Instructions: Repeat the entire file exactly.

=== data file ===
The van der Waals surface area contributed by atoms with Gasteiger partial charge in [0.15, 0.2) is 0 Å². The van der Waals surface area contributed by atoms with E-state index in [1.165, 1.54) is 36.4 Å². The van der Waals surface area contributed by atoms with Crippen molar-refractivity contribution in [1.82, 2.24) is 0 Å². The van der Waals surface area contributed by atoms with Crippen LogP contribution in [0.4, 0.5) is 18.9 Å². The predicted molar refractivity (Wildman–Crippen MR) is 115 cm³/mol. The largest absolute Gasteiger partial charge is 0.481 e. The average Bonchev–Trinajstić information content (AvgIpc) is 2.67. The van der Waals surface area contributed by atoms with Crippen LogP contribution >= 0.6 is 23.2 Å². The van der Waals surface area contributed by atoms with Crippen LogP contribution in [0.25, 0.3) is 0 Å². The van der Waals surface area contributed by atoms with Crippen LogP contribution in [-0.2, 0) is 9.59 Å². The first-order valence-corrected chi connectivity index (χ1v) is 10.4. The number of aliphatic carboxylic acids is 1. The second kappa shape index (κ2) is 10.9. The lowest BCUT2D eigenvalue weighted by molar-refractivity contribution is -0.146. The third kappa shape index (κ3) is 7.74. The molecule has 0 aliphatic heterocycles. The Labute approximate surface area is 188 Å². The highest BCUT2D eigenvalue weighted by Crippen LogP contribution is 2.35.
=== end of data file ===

The van der Waals surface area contributed by atoms with Gasteiger partial charge in [0.15, 0.2) is 0 Å². The van der Waals surface area contributed by atoms with E-state index in [1.165, 1.54) is 36.4 Å². The van der Waals surface area contributed by atoms with Crippen molar-refractivity contribution in [1.82, 2.24) is 0 Å². The van der Waals surface area contributed by atoms with Crippen LogP contribution in [0.4, 0.5) is 18.9 Å². The predicted molar refractivity (Wildman–Crippen MR) is 115 cm³/mol. The largest absolute Gasteiger partial charge is 0.481 e. The average Bonchev–Trinajstić information content (AvgIpc) is 2.67. The van der Waals surface area contributed by atoms with Crippen LogP contribution >= 0.6 is 23.2 Å². The van der Waals surface area contributed by atoms with Crippen LogP contribution in [0.25, 0.3) is 0 Å². The van der Waals surface area contributed by atoms with Crippen LogP contribution in [-0.2, 0) is 9.59 Å². The first-order valence-corrected chi connectivity index (χ1v) is 10.4. The number of aliphatic carboxylic acids is 1. The second kappa shape index (κ2) is 10.9. The lowest BCUT2D eigenvalue weighted by molar-refractivity contribution is -0.146. The third kappa shape index (κ3) is 7.74. The molecule has 0 aliphatic heterocycles. The Labute approximate surface area is 188 Å². The highest BCUT2D eigenvalue weighted by Crippen LogP contribution is 2.35.